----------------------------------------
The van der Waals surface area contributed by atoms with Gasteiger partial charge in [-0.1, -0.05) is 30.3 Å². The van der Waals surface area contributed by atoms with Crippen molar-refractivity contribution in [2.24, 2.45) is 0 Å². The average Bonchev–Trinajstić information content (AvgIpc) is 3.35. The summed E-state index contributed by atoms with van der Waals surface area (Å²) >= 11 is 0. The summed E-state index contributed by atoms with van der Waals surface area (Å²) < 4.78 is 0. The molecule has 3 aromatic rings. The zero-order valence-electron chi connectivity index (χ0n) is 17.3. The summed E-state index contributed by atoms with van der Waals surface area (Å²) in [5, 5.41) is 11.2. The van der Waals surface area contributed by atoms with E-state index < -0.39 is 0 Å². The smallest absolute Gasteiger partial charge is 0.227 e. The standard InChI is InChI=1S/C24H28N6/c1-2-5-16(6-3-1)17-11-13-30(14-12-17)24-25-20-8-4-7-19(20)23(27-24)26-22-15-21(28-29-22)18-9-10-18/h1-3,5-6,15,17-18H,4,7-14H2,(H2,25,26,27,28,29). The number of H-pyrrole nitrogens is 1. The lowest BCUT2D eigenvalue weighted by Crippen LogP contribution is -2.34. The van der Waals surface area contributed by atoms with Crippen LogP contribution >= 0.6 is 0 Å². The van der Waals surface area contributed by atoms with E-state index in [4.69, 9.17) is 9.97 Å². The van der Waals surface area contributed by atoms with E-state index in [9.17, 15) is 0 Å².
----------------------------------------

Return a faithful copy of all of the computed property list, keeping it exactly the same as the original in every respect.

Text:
The van der Waals surface area contributed by atoms with Gasteiger partial charge in [-0.1, -0.05) is 30.3 Å². The van der Waals surface area contributed by atoms with Crippen molar-refractivity contribution in [2.24, 2.45) is 0 Å². The average Bonchev–Trinajstić information content (AvgIpc) is 3.35. The summed E-state index contributed by atoms with van der Waals surface area (Å²) >= 11 is 0. The summed E-state index contributed by atoms with van der Waals surface area (Å²) < 4.78 is 0. The molecule has 3 aromatic rings. The zero-order valence-electron chi connectivity index (χ0n) is 17.3. The summed E-state index contributed by atoms with van der Waals surface area (Å²) in [5, 5.41) is 11.2. The van der Waals surface area contributed by atoms with E-state index < -0.39 is 0 Å². The smallest absolute Gasteiger partial charge is 0.227 e. The standard InChI is InChI=1S/C24H28N6/c1-2-5-16(6-3-1)17-11-13-30(14-12-17)24-25-20-8-4-7-19(20)23(27-24)26-22-15-21(28-29-22)18-9-10-18/h1-3,5-6,15,17-18H,4,7-14H2,(H2,25,26,27,28,29). The number of H-pyrrole nitrogens is 1. The lowest BCUT2D eigenvalue weighted by Crippen LogP contribution is -2.34. The van der Waals surface area contributed by atoms with Crippen LogP contribution >= 0.6 is 0 Å². The van der Waals surface area contributed by atoms with E-state index in [4.69, 9.17) is 9.97 Å². The van der Waals surface area contributed by atoms with E-state index in [9.17, 15) is 0 Å².